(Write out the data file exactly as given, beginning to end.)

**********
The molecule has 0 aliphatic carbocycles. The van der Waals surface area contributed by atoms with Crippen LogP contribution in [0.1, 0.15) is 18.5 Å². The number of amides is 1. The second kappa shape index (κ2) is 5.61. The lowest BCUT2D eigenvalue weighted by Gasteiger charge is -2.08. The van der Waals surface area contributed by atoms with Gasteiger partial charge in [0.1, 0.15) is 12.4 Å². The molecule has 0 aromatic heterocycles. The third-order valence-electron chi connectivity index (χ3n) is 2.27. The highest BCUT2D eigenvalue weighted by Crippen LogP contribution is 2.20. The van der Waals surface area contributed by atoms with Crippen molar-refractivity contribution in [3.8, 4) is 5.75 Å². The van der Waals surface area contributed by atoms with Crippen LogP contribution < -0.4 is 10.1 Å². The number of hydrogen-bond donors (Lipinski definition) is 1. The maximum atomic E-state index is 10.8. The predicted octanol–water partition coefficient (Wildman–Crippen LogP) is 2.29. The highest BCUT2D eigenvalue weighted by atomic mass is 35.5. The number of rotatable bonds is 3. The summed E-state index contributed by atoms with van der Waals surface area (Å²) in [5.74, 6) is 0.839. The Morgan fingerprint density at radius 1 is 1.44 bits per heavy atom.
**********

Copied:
The molecule has 0 aliphatic carbocycles. The van der Waals surface area contributed by atoms with Crippen LogP contribution in [0.1, 0.15) is 18.5 Å². The number of amides is 1. The second kappa shape index (κ2) is 5.61. The lowest BCUT2D eigenvalue weighted by Gasteiger charge is -2.08. The van der Waals surface area contributed by atoms with Gasteiger partial charge in [0.1, 0.15) is 12.4 Å². The molecule has 0 aromatic heterocycles. The third-order valence-electron chi connectivity index (χ3n) is 2.27. The highest BCUT2D eigenvalue weighted by Crippen LogP contribution is 2.20. The van der Waals surface area contributed by atoms with Crippen molar-refractivity contribution in [3.8, 4) is 5.75 Å². The van der Waals surface area contributed by atoms with Crippen LogP contribution < -0.4 is 10.1 Å². The number of hydrogen-bond donors (Lipinski definition) is 1. The maximum atomic E-state index is 10.8. The predicted octanol–water partition coefficient (Wildman–Crippen LogP) is 2.29. The highest BCUT2D eigenvalue weighted by atomic mass is 35.5. The number of rotatable bonds is 3. The summed E-state index contributed by atoms with van der Waals surface area (Å²) in [5.74, 6) is 0.839. The Morgan fingerprint density at radius 1 is 1.44 bits per heavy atom.